Television has found its next breakout programming: radio.
Howard Stern and Don Imus were some of the first and most influential jocks to have their morning shows televised when they aired on cablers E! and MSNBC, respectively. Both programs gave listeners an inside peek on the shenanigans in the studio that commuters could only imagine.
Also, the Indianapolis-based “The Bob and Tom Show” brings its off-the-wall take of current events at midnight on WGN America.
Now some of the most compelling sports radio hosts are becoming TV personalities — again.
Dan Patrick, a 15-year veteran of ESPN who left the venerable sports net and now co-hosts NBC’s “Football Night in America,” writes for Sports Illustrated and hosts his own national radio show, will be seen weekdays when DirecTV launches “The Dan Patrick Show” on Aug. 3 for a three-hour airing beginning at 9 a.m.
“I have a really eclectic group of guys who will play well on TV,” Patrick says of his team, which will get plenty of on-air face time. “We won’t just be sitting behind mics. What we’ll allow you to see will be different from everyone else.”
His staff will enter “confessionals” during commercial breaks to discuss their thoughts on sports news of the day and different aspects of the show while Patrick, who won a Sports Emmy for being top studio host in 1998, will occasionally flaunt his gold statue whenever he feels he lands a solid interview. It will arise from beneath his desk on a motorized lift.
Also, there will be five robotic cameras — rather than the traditional wall-mounted camera used to telecast the proceedings at most radio shows — and a handheld to give the show a feeling akin to “The Office.”
DirecTV entertainment topper Eric Shanks says the satellite provider’s 101 Network, which airs firstrun episodes of “Friday Night Lights” along with repeats of HBO faves “Deadwood” and “Oz,” wasn’t looking to get in the radio business, but Patrick’s pedigree made him a good fit.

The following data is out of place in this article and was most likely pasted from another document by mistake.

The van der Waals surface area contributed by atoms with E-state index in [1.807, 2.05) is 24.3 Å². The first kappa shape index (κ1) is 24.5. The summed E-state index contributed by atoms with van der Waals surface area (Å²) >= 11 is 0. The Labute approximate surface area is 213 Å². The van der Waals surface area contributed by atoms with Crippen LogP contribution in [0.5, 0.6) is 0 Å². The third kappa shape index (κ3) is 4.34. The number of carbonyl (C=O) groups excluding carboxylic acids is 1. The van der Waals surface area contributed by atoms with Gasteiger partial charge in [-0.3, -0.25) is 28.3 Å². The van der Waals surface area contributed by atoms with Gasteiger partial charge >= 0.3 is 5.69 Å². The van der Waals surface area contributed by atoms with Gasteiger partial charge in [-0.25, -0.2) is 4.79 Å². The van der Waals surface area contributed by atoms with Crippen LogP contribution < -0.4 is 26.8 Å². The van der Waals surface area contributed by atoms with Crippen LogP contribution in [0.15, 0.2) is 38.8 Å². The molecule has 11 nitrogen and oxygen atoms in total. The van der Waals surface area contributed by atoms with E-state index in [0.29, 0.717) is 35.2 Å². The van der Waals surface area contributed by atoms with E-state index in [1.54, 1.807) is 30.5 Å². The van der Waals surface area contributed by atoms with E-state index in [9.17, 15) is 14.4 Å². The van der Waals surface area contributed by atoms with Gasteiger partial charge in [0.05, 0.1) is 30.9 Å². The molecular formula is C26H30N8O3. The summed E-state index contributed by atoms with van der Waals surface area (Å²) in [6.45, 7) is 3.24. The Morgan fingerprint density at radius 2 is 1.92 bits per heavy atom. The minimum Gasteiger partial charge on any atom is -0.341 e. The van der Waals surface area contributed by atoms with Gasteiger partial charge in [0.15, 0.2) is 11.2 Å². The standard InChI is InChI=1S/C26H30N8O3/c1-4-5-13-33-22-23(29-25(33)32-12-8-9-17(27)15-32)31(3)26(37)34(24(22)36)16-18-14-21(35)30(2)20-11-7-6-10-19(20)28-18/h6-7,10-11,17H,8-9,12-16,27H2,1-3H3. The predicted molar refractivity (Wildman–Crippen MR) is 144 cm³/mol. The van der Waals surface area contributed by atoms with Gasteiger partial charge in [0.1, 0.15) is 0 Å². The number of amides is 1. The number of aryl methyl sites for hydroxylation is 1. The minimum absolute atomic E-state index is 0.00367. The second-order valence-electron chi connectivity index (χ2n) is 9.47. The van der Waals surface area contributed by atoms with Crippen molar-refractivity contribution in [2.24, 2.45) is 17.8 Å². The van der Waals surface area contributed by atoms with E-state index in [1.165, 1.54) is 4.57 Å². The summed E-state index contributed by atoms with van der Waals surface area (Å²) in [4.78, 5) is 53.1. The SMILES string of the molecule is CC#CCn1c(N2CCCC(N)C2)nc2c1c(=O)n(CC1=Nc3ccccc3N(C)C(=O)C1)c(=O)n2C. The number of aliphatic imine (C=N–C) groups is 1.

And Patrick will be pushing DirecTV on his radio show, making for harmonious brand promotion.
“Dan has to help us sign up 200,000 new customers or he gets fired,” Shanks quips.
Patrick’s old employer, ESPN, has been airing its “Mike and Mike in the Morning” radio show on TV for a few years now. Exec VP of production Norby Williamson says the joint TV and radio play helps keep sports fans addicted to all-things ESPN and logically extends known programming.
“It’s about promotional awareness and content evolution,” Williamson says. “We’re constantly asking ourselves how we can get our stuff to as many people as possible. We want to create a visual for the radio show. Those ideas open a huge amount of creativity.”
Of course, televising radio programs is certainly an inexpensive way to fill programming hours at a relatively low cost. Networks such as ESPN don’t have to acquire outside programming and besides a possible salary bump, the hosts are already on payroll.
ESPN, which also broadcasts Colin Cowherd’s morning radio show on ESPN U, also has Cowherd co-hosting new series “SportsNation” on ESPN2. Scott Van Pelt, who doubles as a “SportsCenter” anchor and radio host, has the last hour of his just-launched radio show simulcast on ESPN2.
In ESPN’s case, after launching a live edition of “SportsCenter” in the morning instead of airing repeats from the previous night, as it used to do, it’s not only about brand awareness but helping the bottom line. That’s vital for the Connecticut-based all-sports cabler as it recently laid off nearly 100 folks in late May due to the economic downturn.
ESPN hopes that a live mic and a host with strong opinions on the hot topics of the day are a big draw not only on radio but also on TV.